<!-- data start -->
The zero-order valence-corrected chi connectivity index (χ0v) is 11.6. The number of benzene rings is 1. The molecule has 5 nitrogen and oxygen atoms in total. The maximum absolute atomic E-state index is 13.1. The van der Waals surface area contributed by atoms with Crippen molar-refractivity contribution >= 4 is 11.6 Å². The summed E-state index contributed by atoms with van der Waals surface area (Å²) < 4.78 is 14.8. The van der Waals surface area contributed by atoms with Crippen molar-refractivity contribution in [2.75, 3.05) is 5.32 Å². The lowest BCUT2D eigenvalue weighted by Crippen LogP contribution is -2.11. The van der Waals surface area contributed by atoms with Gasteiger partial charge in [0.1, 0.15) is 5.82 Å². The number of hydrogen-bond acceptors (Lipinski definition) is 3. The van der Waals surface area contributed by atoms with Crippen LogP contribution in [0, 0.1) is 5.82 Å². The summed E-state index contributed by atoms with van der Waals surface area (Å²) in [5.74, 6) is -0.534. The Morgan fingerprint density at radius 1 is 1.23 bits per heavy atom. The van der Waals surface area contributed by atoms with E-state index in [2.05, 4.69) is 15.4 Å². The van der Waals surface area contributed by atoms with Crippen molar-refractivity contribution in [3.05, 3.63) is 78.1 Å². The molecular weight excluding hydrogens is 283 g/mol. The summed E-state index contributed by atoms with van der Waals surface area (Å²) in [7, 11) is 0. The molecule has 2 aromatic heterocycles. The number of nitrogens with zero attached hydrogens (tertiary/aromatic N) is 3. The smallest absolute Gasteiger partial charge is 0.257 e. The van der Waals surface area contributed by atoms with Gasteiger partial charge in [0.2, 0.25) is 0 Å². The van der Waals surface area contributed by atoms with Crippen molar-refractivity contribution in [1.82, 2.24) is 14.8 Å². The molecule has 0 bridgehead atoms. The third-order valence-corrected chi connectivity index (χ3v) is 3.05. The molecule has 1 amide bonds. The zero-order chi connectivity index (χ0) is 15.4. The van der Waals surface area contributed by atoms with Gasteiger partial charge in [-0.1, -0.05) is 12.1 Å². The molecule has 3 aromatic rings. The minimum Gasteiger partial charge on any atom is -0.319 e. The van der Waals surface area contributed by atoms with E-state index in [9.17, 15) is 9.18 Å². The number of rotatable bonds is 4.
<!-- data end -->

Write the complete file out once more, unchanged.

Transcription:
The zero-order valence-corrected chi connectivity index (χ0v) is 11.6. The number of benzene rings is 1. The molecule has 5 nitrogen and oxygen atoms in total. The maximum absolute atomic E-state index is 13.1. The van der Waals surface area contributed by atoms with Crippen molar-refractivity contribution >= 4 is 11.6 Å². The summed E-state index contributed by atoms with van der Waals surface area (Å²) < 4.78 is 14.8. The van der Waals surface area contributed by atoms with Crippen molar-refractivity contribution in [2.75, 3.05) is 5.32 Å². The lowest BCUT2D eigenvalue weighted by Crippen LogP contribution is -2.11. The van der Waals surface area contributed by atoms with Gasteiger partial charge in [0.1, 0.15) is 5.82 Å². The number of hydrogen-bond acceptors (Lipinski definition) is 3. The van der Waals surface area contributed by atoms with Crippen LogP contribution in [0, 0.1) is 5.82 Å². The summed E-state index contributed by atoms with van der Waals surface area (Å²) in [5.74, 6) is -0.534. The Morgan fingerprint density at radius 1 is 1.23 bits per heavy atom. The van der Waals surface area contributed by atoms with E-state index in [2.05, 4.69) is 15.4 Å². The van der Waals surface area contributed by atoms with Crippen molar-refractivity contribution in [3.05, 3.63) is 78.1 Å². The molecular weight excluding hydrogens is 283 g/mol. The summed E-state index contributed by atoms with van der Waals surface area (Å²) in [7, 11) is 0. The molecule has 2 aromatic heterocycles. The number of nitrogens with zero attached hydrogens (tertiary/aromatic N) is 3. The smallest absolute Gasteiger partial charge is 0.257 e. The van der Waals surface area contributed by atoms with Gasteiger partial charge in [0.2, 0.25) is 0 Å². The van der Waals surface area contributed by atoms with Crippen molar-refractivity contribution in [1.82, 2.24) is 14.8 Å². The molecule has 0 bridgehead atoms. The third-order valence-corrected chi connectivity index (χ3v) is 3.05. The molecule has 1 amide bonds. The zero-order chi connectivity index (χ0) is 15.4. The van der Waals surface area contributed by atoms with Gasteiger partial charge in [-0.1, -0.05) is 12.1 Å². The molecule has 3 aromatic rings. The minimum Gasteiger partial charge on any atom is -0.319 e. The van der Waals surface area contributed by atoms with E-state index in [9.17, 15) is 9.18 Å². The number of rotatable bonds is 4.